Global perspective – Reusability to change the landscape
One of the biggest questions that are emerging in the global launch vehicle scene is how will re-usability change the landscape of the launch vehicles. Today there are over 40 launch vehicles at least with some backing (either private or public-private) with different concepts of lifting payloads into LEO and GEO with aspects of re-usability.
While companies like Rocket Lab and Vector Space Systems seem to be serious contenders to take up multiple launches on a weekly basis for small payloads to LEO, companies like SpaceX and Blue Origin have showcased larger re-usable boosters already. The effect of these technological advances will affect the global launch industry in possible significant price reduction as far as the access to space is concerned. Therefore, these developments are likely to affect the market that today ISRO’s PSLV and possibly GSLV is capturing with the ‘low cost’ tag.
The developments in reusable launch vehicles have also led to several traditional actors in the launch vehicle business considering how reusability will affect their own standing and have led to them starting to take measures in considering investments into such vehicle architectures. There are reports of Chinese experts have already built a prototype model to test theories on the reusable rocket booster’s landing subsystems and completed “experimental verifications” using “multiple parachutes” supposedly attached to the booster. Similar renewed interest is also emerging from the Russians.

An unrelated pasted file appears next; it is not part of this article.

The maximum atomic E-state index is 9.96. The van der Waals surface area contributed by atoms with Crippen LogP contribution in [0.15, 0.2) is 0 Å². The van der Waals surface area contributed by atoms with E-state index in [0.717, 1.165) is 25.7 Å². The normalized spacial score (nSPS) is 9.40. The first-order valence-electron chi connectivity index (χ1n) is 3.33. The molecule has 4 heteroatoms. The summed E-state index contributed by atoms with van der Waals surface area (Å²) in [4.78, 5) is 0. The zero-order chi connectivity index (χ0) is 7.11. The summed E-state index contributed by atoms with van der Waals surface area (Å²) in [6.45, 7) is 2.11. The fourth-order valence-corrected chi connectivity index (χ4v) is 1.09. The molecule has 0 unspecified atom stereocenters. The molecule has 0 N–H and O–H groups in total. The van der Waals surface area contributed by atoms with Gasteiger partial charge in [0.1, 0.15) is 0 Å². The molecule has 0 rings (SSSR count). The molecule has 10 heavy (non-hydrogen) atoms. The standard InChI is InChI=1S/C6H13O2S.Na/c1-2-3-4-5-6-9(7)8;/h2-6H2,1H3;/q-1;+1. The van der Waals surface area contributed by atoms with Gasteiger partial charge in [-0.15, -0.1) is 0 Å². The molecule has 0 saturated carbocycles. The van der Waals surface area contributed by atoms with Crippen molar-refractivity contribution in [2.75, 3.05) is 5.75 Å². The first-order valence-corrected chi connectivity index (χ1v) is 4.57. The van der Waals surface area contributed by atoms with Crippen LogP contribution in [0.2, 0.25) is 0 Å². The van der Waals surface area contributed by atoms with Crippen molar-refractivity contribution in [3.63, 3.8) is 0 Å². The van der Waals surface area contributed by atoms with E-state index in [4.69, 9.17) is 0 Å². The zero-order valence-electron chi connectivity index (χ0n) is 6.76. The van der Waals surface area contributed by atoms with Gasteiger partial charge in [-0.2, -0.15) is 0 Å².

Similarly, in Europe, European Space Agency (ESA) is providing support to a French reusable rocket engine programme that would lead to an engine test in three years. ESA with its Future Launchers Preparatory Program (FLPP) is allocating 85 million euros ($91 million) to Prometheus (a liquid oxygen and-methane-fuelled reusable engine) to fund research and development leading to a 2020 test firing. Prometheus engine will extensively use new technologies and production methods, including 3-D printing and will have a target price of 1 million euros which is 1/10th of the cost of the Ariane 6’s liquid-oxygen and liquid-hydrogen Vulcain 2.1 engine.
In his recent analyses of the GSLV success, Ajey Lele notes that ‘Unfortunately, India also took more time to develop an indigenous cryogenic engine. Globally, on average, various countries are known to have taken around eight to ten years to fully develop and master this technology. However, India took almost one and half decades.’ Given the lack of a strong private sector infrastructure to develop launch vehicle technologies in the country, it is extremely important that the Government of India invests into the development of re-usability in the country to ensure that ISRO can keep up to the technological changes in launch vehicles and therefore the price to put payloads into LEO and GEO.
Narayan Prasad is the Curator of NewSpace India. He can be reached @cosmosguru
This article first appeared on ORF Space Alert and has been republished.